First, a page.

Wythe County, Virginia

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Wythe County, Virginia
Wythe County Courthouse in Wytheville
Seal of Wythe County, Virginia
Map of Virginia highlighting Wythe County
Location in the U.S. state of Virginia
Map of the United States highlighting Virginia
Virginia's location in the U.S.
Founded 1790
Named for George Wythe
Seat Wytheville
Largest town Wytheville
 • Total 465 sq mi (1,204 km2)
 • Land 462 sq mi (1,197 km2)
 • Water 2.8 sq mi (7 km2), 0.6%
 • (2010) 29,235
 • Density 60/sq mi (23/km²)
Congressional district 9th
Time zone Eastern: UTC-5/-4
Website www.wytheco.org

Wythe County is a county located in the U.S. state of Virginia. As of the 2010 census, the population was 29,235.[1] Its county seat is Wytheville.[2]


Wythe County was formed from Montgomery County in 1790. It was named after George Wythe, the first Virginian signer of the Declaration of Independence. During the Civil War the Battle of Cove Mountain was fought in the county.

Prior to Wythe County's creation, what is now the Wythe County community of Austinville served as the county seat for Fincastle County, an extinct Virginia county whose borders stretched from Roanoke, Virginia, to the Mississippi River – a county roughly the size of half the State of Texas.[3]

Wythe County's Austinville community, which was founded by Stephen and his brother Moses Austin, father of the famous Stephen F. Austin. In the 1790s the Austins took over the mines that produced lead and zinc; the town was named for the Austin surname, and not for any one particular Austin of the brothers who bore that surname. Lead was mined and shipped throughout the fledgling country; lead shot was also produced. Located near Fosters Falls, Jackson Ferry Shot Tower still stands as a testament to the citizens of Wythe County. Lead was hoisted to the top of the tower using block and tackle and oxen. The lead was melted in a retort and then poured through a sieve at the top of the tower. The droplets of molten lead would become round during the 150-foot descent. The shot would collect in a kettle of water and slave laborers[4] would enter through a 110-foot access tunnel located near the bank of the New River to retrieve the shot from the kettle.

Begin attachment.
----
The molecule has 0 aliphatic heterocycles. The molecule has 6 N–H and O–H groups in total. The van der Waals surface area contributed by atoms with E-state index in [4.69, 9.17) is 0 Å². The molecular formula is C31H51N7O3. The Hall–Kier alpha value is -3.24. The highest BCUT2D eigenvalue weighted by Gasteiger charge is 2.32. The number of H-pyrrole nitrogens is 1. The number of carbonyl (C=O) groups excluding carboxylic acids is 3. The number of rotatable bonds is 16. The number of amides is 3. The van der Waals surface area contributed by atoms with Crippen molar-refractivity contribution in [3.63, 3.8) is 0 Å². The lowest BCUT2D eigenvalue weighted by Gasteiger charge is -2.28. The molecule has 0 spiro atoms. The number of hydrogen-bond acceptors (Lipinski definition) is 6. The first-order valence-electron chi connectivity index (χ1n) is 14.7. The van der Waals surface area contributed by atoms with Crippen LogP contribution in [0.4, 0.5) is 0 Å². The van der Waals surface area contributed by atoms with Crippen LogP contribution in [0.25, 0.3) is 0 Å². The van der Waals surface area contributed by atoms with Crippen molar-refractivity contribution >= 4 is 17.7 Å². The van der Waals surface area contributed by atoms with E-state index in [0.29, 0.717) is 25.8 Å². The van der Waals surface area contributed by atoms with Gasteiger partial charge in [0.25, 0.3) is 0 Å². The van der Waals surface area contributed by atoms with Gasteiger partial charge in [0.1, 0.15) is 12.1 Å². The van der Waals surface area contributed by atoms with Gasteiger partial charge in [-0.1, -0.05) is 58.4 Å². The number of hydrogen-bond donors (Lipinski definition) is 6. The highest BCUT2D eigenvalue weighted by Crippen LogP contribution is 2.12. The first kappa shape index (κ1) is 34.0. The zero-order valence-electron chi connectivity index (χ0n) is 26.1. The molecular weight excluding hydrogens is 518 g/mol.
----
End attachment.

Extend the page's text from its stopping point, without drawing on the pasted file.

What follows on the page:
The lead mines closed in 1982 due to new United States Environmental Protection Agency standards and the lack of a market for lead. The mines have since filled with water; the main shaft extended in excess of 1100 feet straight down.